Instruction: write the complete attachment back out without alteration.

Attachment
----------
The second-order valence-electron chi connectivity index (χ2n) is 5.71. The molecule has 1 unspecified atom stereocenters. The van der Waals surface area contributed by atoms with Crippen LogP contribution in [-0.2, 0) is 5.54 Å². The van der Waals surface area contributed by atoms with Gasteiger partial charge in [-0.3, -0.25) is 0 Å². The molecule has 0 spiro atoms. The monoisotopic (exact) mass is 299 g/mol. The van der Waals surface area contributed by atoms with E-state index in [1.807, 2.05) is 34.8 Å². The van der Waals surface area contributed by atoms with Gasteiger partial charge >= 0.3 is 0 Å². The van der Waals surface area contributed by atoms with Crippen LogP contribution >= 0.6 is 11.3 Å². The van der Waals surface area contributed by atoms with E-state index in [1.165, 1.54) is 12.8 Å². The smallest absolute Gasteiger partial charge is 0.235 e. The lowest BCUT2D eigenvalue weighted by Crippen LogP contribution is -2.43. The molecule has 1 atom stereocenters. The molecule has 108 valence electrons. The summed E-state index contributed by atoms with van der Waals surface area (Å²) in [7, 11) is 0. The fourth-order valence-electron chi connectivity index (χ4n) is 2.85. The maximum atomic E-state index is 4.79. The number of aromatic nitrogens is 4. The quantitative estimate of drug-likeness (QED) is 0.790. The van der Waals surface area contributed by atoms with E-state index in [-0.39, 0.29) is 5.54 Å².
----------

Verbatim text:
The second-order valence-electron chi connectivity index (χ2n) is 5.71. The molecule has 1 unspecified atom stereocenters. The van der Waals surface area contributed by atoms with Crippen LogP contribution in [-0.2, 0) is 5.54 Å². The van der Waals surface area contributed by atoms with Gasteiger partial charge in [-0.3, -0.25) is 0 Å². The molecule has 0 spiro atoms. The monoisotopic (exact) mass is 299 g/mol. The van der Waals surface area contributed by atoms with E-state index in [1.807, 2.05) is 34.8 Å². The van der Waals surface area contributed by atoms with Gasteiger partial charge >= 0.3 is 0 Å². The van der Waals surface area contributed by atoms with Crippen LogP contribution >= 0.6 is 11.3 Å². The van der Waals surface area contributed by atoms with E-state index in [1.165, 1.54) is 12.8 Å². The smallest absolute Gasteiger partial charge is 0.235 e. The lowest BCUT2D eigenvalue weighted by Crippen LogP contribution is -2.43. The molecule has 1 atom stereocenters. The molecule has 108 valence electrons. The summed E-state index contributed by atoms with van der Waals surface area (Å²) in [7, 11) is 0. The fourth-order valence-electron chi connectivity index (χ4n) is 2.85. The maximum atomic E-state index is 4.79. The number of aromatic nitrogens is 4. The quantitative estimate of drug-likeness (QED) is 0.790. The van der Waals surface area contributed by atoms with E-state index in [-0.39, 0.29) is 5.54 Å².